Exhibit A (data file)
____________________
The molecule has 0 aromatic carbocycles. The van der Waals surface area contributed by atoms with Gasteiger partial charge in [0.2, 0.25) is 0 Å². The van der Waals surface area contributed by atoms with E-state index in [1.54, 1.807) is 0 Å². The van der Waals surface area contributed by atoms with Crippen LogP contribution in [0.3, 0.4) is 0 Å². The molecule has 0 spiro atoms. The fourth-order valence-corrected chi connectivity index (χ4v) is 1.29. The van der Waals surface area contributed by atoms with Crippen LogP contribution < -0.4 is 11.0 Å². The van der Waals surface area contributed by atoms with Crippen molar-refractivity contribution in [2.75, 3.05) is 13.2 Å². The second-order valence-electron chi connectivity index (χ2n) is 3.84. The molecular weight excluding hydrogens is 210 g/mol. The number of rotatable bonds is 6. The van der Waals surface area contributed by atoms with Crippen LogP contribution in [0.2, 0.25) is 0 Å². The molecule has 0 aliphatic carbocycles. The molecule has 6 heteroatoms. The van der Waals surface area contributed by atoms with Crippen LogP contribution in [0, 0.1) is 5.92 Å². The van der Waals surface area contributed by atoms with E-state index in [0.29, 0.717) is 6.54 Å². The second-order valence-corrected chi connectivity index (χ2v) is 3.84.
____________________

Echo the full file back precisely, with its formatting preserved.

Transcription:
The molecule has 0 aromatic carbocycles. The van der Waals surface area contributed by atoms with Gasteiger partial charge in [0.2, 0.25) is 0 Å². The van der Waals surface area contributed by atoms with E-state index in [1.54, 1.807) is 0 Å². The van der Waals surface area contributed by atoms with Crippen LogP contribution in [0.3, 0.4) is 0 Å². The molecule has 0 spiro atoms. The fourth-order valence-corrected chi connectivity index (χ4v) is 1.29. The van der Waals surface area contributed by atoms with Crippen LogP contribution < -0.4 is 11.0 Å². The van der Waals surface area contributed by atoms with Crippen molar-refractivity contribution in [2.75, 3.05) is 13.2 Å². The second-order valence-electron chi connectivity index (χ2n) is 3.84. The molecular weight excluding hydrogens is 210 g/mol. The number of rotatable bonds is 6. The van der Waals surface area contributed by atoms with Crippen LogP contribution in [0.2, 0.25) is 0 Å². The molecule has 0 aliphatic carbocycles. The molecule has 6 heteroatoms. The van der Waals surface area contributed by atoms with Crippen LogP contribution in [0, 0.1) is 5.92 Å². The van der Waals surface area contributed by atoms with E-state index in [0.29, 0.717) is 6.54 Å². The second-order valence-corrected chi connectivity index (χ2v) is 3.84.